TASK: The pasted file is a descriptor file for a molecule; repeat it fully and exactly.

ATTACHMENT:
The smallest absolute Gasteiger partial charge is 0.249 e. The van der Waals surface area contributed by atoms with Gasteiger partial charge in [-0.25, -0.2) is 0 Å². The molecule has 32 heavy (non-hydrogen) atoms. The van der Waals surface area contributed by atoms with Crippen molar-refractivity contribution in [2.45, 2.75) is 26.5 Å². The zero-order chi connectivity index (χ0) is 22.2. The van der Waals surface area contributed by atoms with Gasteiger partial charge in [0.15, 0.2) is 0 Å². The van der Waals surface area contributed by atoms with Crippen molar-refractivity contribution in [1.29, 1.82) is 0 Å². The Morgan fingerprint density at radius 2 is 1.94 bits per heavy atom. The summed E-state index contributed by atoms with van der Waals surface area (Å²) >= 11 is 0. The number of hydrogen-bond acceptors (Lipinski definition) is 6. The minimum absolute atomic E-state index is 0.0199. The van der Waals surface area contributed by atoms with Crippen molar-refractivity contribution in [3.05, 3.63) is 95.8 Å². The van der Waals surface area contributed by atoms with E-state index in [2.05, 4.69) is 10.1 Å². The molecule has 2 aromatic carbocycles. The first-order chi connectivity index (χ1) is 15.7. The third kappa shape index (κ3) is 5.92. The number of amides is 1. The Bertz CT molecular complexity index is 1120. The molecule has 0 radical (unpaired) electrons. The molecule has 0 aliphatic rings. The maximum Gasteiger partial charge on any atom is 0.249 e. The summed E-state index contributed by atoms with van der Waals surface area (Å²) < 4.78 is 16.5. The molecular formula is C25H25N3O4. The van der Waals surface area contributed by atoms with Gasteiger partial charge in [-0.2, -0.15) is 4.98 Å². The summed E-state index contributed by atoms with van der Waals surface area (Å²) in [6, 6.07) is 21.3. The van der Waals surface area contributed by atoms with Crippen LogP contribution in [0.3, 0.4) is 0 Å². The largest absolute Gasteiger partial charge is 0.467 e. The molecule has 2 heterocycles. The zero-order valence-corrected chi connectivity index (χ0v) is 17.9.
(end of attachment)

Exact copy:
The smallest absolute Gasteiger partial charge is 0.249 e. The van der Waals surface area contributed by atoms with Gasteiger partial charge in [-0.25, -0.2) is 0 Å². The molecule has 32 heavy (non-hydrogen) atoms. The van der Waals surface area contributed by atoms with Crippen molar-refractivity contribution in [2.45, 2.75) is 26.5 Å². The zero-order chi connectivity index (χ0) is 22.2. The van der Waals surface area contributed by atoms with Gasteiger partial charge in [0.15, 0.2) is 0 Å². The van der Waals surface area contributed by atoms with Crippen molar-refractivity contribution in [1.29, 1.82) is 0 Å². The Morgan fingerprint density at radius 2 is 1.94 bits per heavy atom. The summed E-state index contributed by atoms with van der Waals surface area (Å²) >= 11 is 0. The number of hydrogen-bond acceptors (Lipinski definition) is 6. The minimum absolute atomic E-state index is 0.0199. The van der Waals surface area contributed by atoms with Crippen molar-refractivity contribution in [3.05, 3.63) is 95.8 Å². The van der Waals surface area contributed by atoms with E-state index in [2.05, 4.69) is 10.1 Å². The molecule has 2 aromatic carbocycles. The first-order chi connectivity index (χ1) is 15.7. The third kappa shape index (κ3) is 5.92. The number of amides is 1. The Bertz CT molecular complexity index is 1120. The molecule has 0 radical (unpaired) electrons. The molecule has 0 aliphatic rings. The maximum Gasteiger partial charge on any atom is 0.249 e. The summed E-state index contributed by atoms with van der Waals surface area (Å²) < 4.78 is 16.5. The molecular formula is C25H25N3O4. The van der Waals surface area contributed by atoms with Gasteiger partial charge in [-0.2, -0.15) is 4.98 Å². The summed E-state index contributed by atoms with van der Waals surface area (Å²) in [6, 6.07) is 21.3. The van der Waals surface area contributed by atoms with Crippen LogP contribution in [0.3, 0.4) is 0 Å². The largest absolute Gasteiger partial charge is 0.467 e. The molecule has 2 heterocycles. The zero-order valence-corrected chi connectivity index (χ0v) is 17.9.